02 February 2023
Learn The History Behind Tutu’s
On National Tutu Day
The iconic tutu that is known and loved in the ballet community, was made popular back in 1832 by Maria Taglioni at the Paris Opera while performing La Sylphide. Consisting of a form fitting décolleté bodice of silk or linen and a bell-shaped diaphanous skirt of tarlatan or muslin that reached to the calf muscle. While the tutu can be traced back to Maria Taglioni at the Paris Opera, it wasn’t recorded for about 50 years later.
The origin of the tutu may be unknown, but there are a few theories. One of them, is that ‘tutu’ comes from the word tulle- a fine mesh-like fabric, which a tutu is made from. A tutu is a skirt; however, the name is described as a completed ballet costume consisting of a skirt and bodice, that is attached to each other. The most common types of tutus are the romantic and classical versions.
A romantic tutu consists of many layers of tulle that can fall anywhere between the ankle and knee. An outer layer of fabric to make it appear like a dress often covers it. A romantic tutu is often worn for “Romantic” ballets, which falls in the period of 1832-1870. Giselle, presented by Ballet Arizona will be performed at The Madison Center for the Arts from February 9-12, 2023, which is where you can see a few costumes of peasants and wilis in this style of tutu.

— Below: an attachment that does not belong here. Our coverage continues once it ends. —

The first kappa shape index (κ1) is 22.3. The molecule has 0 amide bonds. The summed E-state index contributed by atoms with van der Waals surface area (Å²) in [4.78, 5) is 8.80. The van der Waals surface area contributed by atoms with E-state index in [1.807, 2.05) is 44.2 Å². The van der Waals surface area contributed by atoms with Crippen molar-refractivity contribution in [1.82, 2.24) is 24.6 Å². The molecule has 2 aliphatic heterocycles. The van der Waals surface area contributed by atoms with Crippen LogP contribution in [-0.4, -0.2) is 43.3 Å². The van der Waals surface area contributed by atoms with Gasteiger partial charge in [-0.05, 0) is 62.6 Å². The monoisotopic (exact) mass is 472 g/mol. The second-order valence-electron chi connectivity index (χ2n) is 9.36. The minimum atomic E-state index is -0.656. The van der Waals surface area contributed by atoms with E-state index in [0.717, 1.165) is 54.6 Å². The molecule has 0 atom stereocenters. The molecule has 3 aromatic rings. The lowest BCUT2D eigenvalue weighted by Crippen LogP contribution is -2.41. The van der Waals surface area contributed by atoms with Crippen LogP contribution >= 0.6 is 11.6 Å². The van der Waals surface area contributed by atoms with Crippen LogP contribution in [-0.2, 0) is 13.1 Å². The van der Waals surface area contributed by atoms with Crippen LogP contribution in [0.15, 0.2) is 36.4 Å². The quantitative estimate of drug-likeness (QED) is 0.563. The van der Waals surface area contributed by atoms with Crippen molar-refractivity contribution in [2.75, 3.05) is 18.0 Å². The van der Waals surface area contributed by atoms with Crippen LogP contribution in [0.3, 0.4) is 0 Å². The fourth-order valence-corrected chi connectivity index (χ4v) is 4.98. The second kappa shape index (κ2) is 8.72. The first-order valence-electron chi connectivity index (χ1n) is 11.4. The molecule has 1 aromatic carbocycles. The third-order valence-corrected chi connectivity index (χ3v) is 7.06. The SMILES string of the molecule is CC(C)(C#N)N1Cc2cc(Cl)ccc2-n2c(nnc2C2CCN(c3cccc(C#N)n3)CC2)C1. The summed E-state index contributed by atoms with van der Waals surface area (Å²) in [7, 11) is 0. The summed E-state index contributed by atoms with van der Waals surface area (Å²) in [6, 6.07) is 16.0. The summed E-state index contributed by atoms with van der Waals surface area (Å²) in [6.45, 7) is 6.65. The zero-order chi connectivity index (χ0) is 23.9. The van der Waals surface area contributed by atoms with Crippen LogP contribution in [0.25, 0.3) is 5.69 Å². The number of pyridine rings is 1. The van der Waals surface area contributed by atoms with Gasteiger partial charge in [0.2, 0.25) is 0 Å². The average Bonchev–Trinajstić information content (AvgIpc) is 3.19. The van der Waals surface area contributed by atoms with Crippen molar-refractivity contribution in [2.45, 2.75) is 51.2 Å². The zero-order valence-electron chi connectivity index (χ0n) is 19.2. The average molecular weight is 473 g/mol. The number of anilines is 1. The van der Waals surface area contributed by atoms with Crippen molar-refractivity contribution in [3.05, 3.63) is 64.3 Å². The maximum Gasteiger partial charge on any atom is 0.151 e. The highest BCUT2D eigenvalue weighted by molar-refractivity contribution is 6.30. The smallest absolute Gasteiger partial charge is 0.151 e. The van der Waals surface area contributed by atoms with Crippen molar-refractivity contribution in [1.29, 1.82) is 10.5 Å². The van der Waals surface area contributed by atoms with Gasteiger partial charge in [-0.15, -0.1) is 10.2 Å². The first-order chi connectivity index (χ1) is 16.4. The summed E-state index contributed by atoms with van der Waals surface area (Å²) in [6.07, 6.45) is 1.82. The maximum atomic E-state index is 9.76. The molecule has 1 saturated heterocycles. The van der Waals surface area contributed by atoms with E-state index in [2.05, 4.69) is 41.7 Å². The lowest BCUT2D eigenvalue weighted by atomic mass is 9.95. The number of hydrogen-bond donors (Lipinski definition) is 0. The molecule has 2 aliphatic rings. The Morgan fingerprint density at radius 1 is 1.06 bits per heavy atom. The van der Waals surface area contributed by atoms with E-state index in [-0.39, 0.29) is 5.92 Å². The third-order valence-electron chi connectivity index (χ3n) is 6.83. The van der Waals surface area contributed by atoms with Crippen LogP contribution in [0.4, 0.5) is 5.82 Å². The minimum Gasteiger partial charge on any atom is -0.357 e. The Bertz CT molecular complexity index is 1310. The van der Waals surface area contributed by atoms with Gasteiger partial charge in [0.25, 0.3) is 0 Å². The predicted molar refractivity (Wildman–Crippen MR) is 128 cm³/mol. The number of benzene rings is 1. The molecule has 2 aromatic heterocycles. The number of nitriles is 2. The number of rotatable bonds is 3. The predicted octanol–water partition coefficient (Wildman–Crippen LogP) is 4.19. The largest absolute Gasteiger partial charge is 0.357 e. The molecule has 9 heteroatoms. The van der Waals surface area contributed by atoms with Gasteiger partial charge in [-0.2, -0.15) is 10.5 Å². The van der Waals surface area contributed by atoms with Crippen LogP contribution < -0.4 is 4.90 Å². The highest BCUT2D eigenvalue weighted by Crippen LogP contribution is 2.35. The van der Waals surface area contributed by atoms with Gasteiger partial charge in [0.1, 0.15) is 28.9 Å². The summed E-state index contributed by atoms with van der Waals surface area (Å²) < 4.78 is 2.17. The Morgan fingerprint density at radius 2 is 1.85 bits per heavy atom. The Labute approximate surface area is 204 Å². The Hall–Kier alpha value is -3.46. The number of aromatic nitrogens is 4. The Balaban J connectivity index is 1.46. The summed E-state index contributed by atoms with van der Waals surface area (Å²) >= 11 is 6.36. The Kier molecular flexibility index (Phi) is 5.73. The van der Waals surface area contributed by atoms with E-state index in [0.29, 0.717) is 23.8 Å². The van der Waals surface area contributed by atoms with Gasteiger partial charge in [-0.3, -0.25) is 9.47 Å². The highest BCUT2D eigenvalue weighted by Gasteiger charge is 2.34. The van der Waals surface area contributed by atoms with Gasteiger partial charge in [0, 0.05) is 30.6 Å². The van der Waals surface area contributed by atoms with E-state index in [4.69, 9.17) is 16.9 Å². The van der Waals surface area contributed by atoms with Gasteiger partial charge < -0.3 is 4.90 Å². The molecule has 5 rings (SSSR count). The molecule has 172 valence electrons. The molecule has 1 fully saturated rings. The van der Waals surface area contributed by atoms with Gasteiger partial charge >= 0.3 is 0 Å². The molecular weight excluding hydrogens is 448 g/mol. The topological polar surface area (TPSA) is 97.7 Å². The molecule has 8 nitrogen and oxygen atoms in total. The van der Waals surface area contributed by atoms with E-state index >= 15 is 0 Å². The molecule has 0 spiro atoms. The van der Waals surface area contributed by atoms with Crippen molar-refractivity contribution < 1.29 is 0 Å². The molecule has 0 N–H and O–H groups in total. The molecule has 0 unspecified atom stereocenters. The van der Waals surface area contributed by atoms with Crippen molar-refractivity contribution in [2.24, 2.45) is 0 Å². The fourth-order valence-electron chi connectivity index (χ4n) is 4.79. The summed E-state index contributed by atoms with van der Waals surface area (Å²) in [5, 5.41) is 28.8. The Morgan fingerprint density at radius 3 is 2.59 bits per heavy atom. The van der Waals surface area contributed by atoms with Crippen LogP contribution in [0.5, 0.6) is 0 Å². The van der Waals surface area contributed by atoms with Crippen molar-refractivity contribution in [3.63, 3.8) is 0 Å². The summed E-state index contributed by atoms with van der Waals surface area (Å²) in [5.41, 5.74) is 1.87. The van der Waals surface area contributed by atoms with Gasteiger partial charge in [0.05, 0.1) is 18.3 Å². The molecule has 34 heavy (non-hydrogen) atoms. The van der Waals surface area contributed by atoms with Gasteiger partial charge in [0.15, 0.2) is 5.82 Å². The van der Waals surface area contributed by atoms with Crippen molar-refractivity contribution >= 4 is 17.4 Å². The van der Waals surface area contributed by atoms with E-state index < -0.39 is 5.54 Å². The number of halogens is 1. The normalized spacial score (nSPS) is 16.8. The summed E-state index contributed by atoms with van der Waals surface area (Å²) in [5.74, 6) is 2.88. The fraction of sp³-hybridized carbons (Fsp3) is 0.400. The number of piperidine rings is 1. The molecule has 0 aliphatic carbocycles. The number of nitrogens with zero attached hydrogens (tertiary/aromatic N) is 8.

Classical tutus came into the spotlight around the 1880s. This style was often worn in what are referred to as “Classical” ballets, such as The Nutcracker and Swan Lake. With more technical demands it required the skirts to be shorter. This style of skirt is worn by princesses or magical beings, similar to the Sugar Plum Fairy in The Nutcracker. They can extend anywhere from twelve to eighteen inches typically coming out from the hips horizontally. The standard classical tutu has 13 layers of stiff tulle.